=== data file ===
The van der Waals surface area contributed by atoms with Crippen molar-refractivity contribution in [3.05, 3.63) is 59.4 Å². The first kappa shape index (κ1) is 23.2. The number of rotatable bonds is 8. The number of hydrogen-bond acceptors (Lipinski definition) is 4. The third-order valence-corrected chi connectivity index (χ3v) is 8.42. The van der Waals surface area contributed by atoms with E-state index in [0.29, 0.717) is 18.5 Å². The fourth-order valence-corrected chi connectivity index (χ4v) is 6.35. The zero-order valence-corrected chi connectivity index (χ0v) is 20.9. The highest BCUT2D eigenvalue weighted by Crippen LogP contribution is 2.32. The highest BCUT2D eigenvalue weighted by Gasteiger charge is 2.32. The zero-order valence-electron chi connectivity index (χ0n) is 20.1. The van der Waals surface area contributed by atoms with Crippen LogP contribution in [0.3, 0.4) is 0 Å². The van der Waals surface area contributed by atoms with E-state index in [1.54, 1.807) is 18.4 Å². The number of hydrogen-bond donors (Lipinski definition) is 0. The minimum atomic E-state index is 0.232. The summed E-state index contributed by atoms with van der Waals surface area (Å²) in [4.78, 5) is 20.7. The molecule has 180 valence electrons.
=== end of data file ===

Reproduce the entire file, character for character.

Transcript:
The van der Waals surface area contributed by atoms with Crippen molar-refractivity contribution in [3.05, 3.63) is 59.4 Å². The first kappa shape index (κ1) is 23.2. The number of rotatable bonds is 8. The number of hydrogen-bond acceptors (Lipinski definition) is 4. The third-order valence-corrected chi connectivity index (χ3v) is 8.42. The van der Waals surface area contributed by atoms with E-state index in [0.29, 0.717) is 18.5 Å². The fourth-order valence-corrected chi connectivity index (χ4v) is 6.35. The zero-order valence-corrected chi connectivity index (χ0v) is 20.9. The highest BCUT2D eigenvalue weighted by Crippen LogP contribution is 2.32. The highest BCUT2D eigenvalue weighted by Gasteiger charge is 2.32. The zero-order valence-electron chi connectivity index (χ0n) is 20.1. The van der Waals surface area contributed by atoms with Crippen LogP contribution in [0.3, 0.4) is 0 Å². The van der Waals surface area contributed by atoms with E-state index in [1.54, 1.807) is 18.4 Å². The number of hydrogen-bond donors (Lipinski definition) is 0. The minimum atomic E-state index is 0.232. The summed E-state index contributed by atoms with van der Waals surface area (Å²) in [4.78, 5) is 20.7. The molecule has 180 valence electrons.